curls
[CEO of FoodToEat.com Deepti Sharma | Photo Credit: Liz Clayman ]

The opening image on a story about breastfeeding for the Man Repeller is a petite woman of Indian descent with long, curly, and some may think messy hair. That’s me, wearing my mane in its natural state publicly for the very first time.  As a 32-year-old CEO and public speaker that champions diversity in tech and business, it’s ironic that for my entire life, I’ve hated my curly, Indian hair. It’s been a long, arduous journey toward accepting it. 

Every morning, since I was a teenager, I’ve straightened my thick, curly hair no matter how long it took. As a teenager in the late ’90s and early ’00s, straight, gelled-to-death hair was in. And as Indian kids, most of us did anything possible to distract from our brownness. Curls equaled frizz equaled messy equaled “fresh off the boat.”

This bias stayed with me through high school, college, my 20s and into my early thirties as I became a mom and built a business that represents women and minority-owned small businesses. I championed the marginalized, promoting tolerance and acceptance and yet I was intolerant of my own natural self.

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When I started speaking on panels and giving keynotes, I made sure my hair was straight and silky, to appease Eurocentric beauty standards. And there’s the issue of what is considered to be good Indian hair — it’s the stereotype perpetuated by Bollywood that all desi girls should have straight, dark, thick and luscious strands. Yet another reason for torturing my messy curls into obedience through a blow dryer and straightener. After all, some of the most expensive hair extensions come from temples in India

[Read Related: On Hair and Self-Love: Embracing my Curls]

In India, curly-haired women like me invest in keratin and chemical treatments to fit the stereotype. Curly hair is seen as unruly and evokes images of angry, feisty women. But a movement for curly-haired Indian women worldwide is growing to fight back this baseless stigma. The country got its first curly hair brand just this year. Even Bollywood is coming around—actress Kangana Ranaut is curly hair goals and one of the few actresses to embrace her natural mane.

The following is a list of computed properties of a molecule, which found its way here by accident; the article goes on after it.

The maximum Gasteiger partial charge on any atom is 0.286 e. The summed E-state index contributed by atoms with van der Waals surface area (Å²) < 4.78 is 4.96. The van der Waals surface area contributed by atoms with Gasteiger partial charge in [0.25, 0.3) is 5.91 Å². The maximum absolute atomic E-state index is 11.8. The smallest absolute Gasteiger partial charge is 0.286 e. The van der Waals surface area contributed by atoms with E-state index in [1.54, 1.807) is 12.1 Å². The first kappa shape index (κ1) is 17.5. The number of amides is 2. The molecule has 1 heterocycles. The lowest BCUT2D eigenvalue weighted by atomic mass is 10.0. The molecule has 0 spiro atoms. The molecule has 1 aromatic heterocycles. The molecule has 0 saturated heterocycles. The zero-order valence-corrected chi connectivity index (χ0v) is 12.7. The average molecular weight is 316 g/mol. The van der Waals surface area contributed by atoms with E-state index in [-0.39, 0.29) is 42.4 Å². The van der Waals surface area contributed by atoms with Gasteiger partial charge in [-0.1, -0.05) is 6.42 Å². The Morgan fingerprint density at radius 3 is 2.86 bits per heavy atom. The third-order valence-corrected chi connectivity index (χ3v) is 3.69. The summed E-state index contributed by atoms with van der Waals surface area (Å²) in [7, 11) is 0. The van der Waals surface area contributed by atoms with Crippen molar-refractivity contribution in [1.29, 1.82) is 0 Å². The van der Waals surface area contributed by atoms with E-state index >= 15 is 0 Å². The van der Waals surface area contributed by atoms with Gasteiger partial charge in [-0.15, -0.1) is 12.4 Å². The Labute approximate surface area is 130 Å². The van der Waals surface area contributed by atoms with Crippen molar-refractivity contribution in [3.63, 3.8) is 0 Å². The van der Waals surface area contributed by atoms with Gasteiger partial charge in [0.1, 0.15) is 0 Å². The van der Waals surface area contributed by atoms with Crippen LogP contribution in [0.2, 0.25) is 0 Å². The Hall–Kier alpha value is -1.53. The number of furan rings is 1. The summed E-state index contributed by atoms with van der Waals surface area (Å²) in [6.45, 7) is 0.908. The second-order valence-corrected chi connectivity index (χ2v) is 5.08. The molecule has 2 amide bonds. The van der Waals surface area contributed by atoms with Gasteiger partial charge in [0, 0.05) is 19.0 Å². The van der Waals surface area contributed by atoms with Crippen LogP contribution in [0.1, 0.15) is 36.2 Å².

[Photo Credit: Reginald Cunningham ]
But embracing my ringlets didn’t happen so easily. Last year, when I was part of Bumble’s ‘New Yorkers, you inspire us’ campaign representing my tech company, FoodtoEat — helping immigrant, women and minority food vendors procure catering — I balked when the stylist suggested styling my hair naturally. Nobody except my husband was ever allowed to see the ‘frizz’ and I certainly wasn’t going to let all of New York City see me lookin’ like Medusa on Bumble’s bus and subway ads. But raising two kids and my own company means that straightening my hair every day is a fool’s errand. So, when I was asked to be featured in a story in Man Repeller, I decided to bite the bullet to go au natural. At first, it was just about saving time but lo and behold, I fell in love with my curls. 

[Read Related: ‘It’s Just Hair, Right?’ Dealing With Hair Loss as an Indian Woman]

Don’t get me wrong, curly hair is work. Really hard work. Especially after a lifetime of straightening it. Curly hair has its own mood and I am constantly trying new techniques and products to get the look I want. Getting the right curl pattern depends on water pressure, season, weather, type of products as well as the timing of when you apply the products. Achieving picture-perfect curls is not only labor-intensive, but it requires whole lotta luck!

How we present ourselves as women of color on a public platform is important. Women of my generation hardly saw brown and black women in the media. We aspired to achieve beauty standards that betrayed our true selves and set us up for a lifetime of insecurity and self-loathing. I owe it to my younger self and future generations of brown women to be the most authentic version of myself—frizzy hair and all. 

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Deepti Sharma
A lifelong entrepreneur, Deepti is the CEO and Founder of FoodtoEat, a community-minded catering concierge service. She started FoodtoEat in 2011 to connect immigrant, women and minority-owned food vendors to opportunities for growth - ultimately helping them strengthen their own business skills. FoodtoEat helps businesses feed employees great food and build stronger & more diverse work cultures. She is also a Co-Founder of Bikky, a platform solving customer engagement for restaurants. As a mother and small business owner, Deepti is a vocal advocate for policies that benefit these communities. She served on the Board for the Business Center for New Americans, a non-profit that encourages immigrant entrepreneurship by providing micro-loans and financial education. She also writes about how companies can modernize motherhood in the workplace, and mentors female entrepreneurs as part of the NYC Mayor’s WE NYC initiative. Deepti is a World Economic Forum Global Shaper, a Forbes 30 Under 30 alumnae, and an avid runner. She lives in Queens with her husband (Abhinav Kapur) and two children (Zubin & Chetan).